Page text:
The present invention contemplates a family of interventional catheters having different operating capabilities, features and parameters that may be operated on a common control console. In many embodiments, interventional catheter assemblies are provided as single use devices that interface with a reusable control console. The catheter assemblies are typically provided as sterile devices and are operated in the sterile field during an intervention, while the control console is generally used outside the sterile field. The control console may be provided as a stationary, table-top type device; it may be mounted on a portable platform such as a cart or IV pole or the like; or it may be provided as a system integrated with other interventional or patient monitoring systems.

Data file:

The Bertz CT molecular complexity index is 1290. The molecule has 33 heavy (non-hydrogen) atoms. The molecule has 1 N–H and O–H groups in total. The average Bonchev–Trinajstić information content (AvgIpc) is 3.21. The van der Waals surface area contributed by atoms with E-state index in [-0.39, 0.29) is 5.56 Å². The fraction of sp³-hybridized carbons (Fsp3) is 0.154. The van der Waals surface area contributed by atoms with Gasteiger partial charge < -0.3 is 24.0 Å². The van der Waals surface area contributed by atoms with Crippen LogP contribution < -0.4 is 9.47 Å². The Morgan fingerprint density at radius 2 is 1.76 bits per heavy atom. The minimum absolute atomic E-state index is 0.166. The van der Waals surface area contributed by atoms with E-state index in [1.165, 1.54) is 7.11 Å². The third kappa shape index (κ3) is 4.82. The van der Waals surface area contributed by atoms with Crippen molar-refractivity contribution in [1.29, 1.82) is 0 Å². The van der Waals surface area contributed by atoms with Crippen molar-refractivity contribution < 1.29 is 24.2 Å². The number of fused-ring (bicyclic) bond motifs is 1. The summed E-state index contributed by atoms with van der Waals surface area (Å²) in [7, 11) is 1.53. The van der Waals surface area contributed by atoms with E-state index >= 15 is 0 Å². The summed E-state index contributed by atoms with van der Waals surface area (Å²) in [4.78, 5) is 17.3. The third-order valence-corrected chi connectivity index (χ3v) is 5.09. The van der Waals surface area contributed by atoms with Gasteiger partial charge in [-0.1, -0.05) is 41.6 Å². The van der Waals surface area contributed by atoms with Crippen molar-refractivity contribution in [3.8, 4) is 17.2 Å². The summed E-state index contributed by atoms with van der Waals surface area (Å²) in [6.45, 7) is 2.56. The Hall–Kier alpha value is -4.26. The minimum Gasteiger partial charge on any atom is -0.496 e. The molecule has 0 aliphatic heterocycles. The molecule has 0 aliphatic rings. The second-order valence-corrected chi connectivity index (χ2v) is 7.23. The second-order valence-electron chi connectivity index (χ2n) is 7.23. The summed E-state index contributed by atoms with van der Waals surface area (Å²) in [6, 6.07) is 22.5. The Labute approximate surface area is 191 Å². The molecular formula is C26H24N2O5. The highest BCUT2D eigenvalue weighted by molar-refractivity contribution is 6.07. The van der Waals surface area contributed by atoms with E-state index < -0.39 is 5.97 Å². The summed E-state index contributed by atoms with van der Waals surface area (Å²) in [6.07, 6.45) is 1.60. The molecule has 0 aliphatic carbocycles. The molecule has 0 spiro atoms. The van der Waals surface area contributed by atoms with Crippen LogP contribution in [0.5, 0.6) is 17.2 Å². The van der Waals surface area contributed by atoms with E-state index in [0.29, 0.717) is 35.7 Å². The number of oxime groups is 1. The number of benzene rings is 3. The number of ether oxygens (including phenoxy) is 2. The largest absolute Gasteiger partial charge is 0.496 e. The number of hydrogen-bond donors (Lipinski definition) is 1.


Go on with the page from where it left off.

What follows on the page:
In general, the present invention provides interventional catheter assemblies and adaptive interface components for operating and controlling interventional catheter assemblies having aspiration and/or infusion and/or operating head capabilities using a common control console housing aspiration and/or infusion and/or operating head drive systems. A common control console may thus be used to operate an aspirating interventional catheter, such as a thrombectomy device, as well as a simple infusion catheter, as well as atherectomy and thrombectomy devices that operate using either or both aspiration and infusion systems. The control console may also incorporate other operating and control features, drive systems, power supplies, and the like, that may interface with an interventional catheter assembly.